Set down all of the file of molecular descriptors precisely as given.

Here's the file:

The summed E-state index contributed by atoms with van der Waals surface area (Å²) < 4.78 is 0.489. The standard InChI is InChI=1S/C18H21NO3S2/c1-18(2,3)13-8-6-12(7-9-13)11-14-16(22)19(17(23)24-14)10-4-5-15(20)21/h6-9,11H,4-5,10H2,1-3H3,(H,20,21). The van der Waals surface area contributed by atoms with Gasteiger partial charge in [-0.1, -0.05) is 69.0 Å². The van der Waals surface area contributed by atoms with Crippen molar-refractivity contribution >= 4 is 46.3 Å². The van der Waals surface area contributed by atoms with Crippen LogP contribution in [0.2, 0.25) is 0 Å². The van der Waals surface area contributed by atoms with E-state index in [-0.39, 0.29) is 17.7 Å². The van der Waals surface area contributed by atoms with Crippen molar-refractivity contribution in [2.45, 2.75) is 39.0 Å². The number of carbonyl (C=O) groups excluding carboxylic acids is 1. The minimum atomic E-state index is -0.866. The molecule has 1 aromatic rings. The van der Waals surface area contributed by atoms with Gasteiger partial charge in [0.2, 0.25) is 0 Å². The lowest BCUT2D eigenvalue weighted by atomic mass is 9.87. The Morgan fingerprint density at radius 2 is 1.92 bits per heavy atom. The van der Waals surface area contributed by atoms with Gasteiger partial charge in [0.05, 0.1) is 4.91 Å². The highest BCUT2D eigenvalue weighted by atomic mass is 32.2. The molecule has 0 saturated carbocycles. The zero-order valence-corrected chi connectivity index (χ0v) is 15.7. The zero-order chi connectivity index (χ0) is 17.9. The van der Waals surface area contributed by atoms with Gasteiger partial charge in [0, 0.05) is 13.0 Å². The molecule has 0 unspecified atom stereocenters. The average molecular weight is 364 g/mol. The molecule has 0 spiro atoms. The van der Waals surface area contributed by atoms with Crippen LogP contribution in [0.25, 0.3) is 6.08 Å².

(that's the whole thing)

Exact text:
The summed E-state index contributed by atoms with van der Waals surface area (Å²) < 4.78 is 0.489. The standard InChI is InChI=1S/C18H21NO3S2/c1-18(2,3)13-8-6-12(7-9-13)11-14-16(22)19(17(23)24-14)10-4-5-15(20)21/h6-9,11H,4-5,10H2,1-3H3,(H,20,21). The van der Waals surface area contributed by atoms with Gasteiger partial charge in [-0.1, -0.05) is 69.0 Å². The van der Waals surface area contributed by atoms with Crippen molar-refractivity contribution >= 4 is 46.3 Å². The van der Waals surface area contributed by atoms with Crippen LogP contribution in [0.2, 0.25) is 0 Å². The van der Waals surface area contributed by atoms with E-state index in [-0.39, 0.29) is 17.7 Å². The van der Waals surface area contributed by atoms with Crippen molar-refractivity contribution in [2.45, 2.75) is 39.0 Å². The number of carbonyl (C=O) groups excluding carboxylic acids is 1. The minimum atomic E-state index is -0.866. The molecule has 1 aromatic rings. The van der Waals surface area contributed by atoms with Gasteiger partial charge in [0.2, 0.25) is 0 Å². The lowest BCUT2D eigenvalue weighted by atomic mass is 9.87. The Morgan fingerprint density at radius 2 is 1.92 bits per heavy atom. The van der Waals surface area contributed by atoms with Gasteiger partial charge in [0.05, 0.1) is 4.91 Å². The highest BCUT2D eigenvalue weighted by atomic mass is 32.2. The molecule has 0 saturated carbocycles. The zero-order valence-corrected chi connectivity index (χ0v) is 15.7. The zero-order chi connectivity index (χ0) is 17.9. The van der Waals surface area contributed by atoms with Gasteiger partial charge in [0, 0.05) is 13.0 Å². The molecule has 0 unspecified atom stereocenters. The average molecular weight is 364 g/mol. The molecule has 0 spiro atoms. The van der Waals surface area contributed by atoms with Crippen LogP contribution in [0.25, 0.3) is 6.08 Å².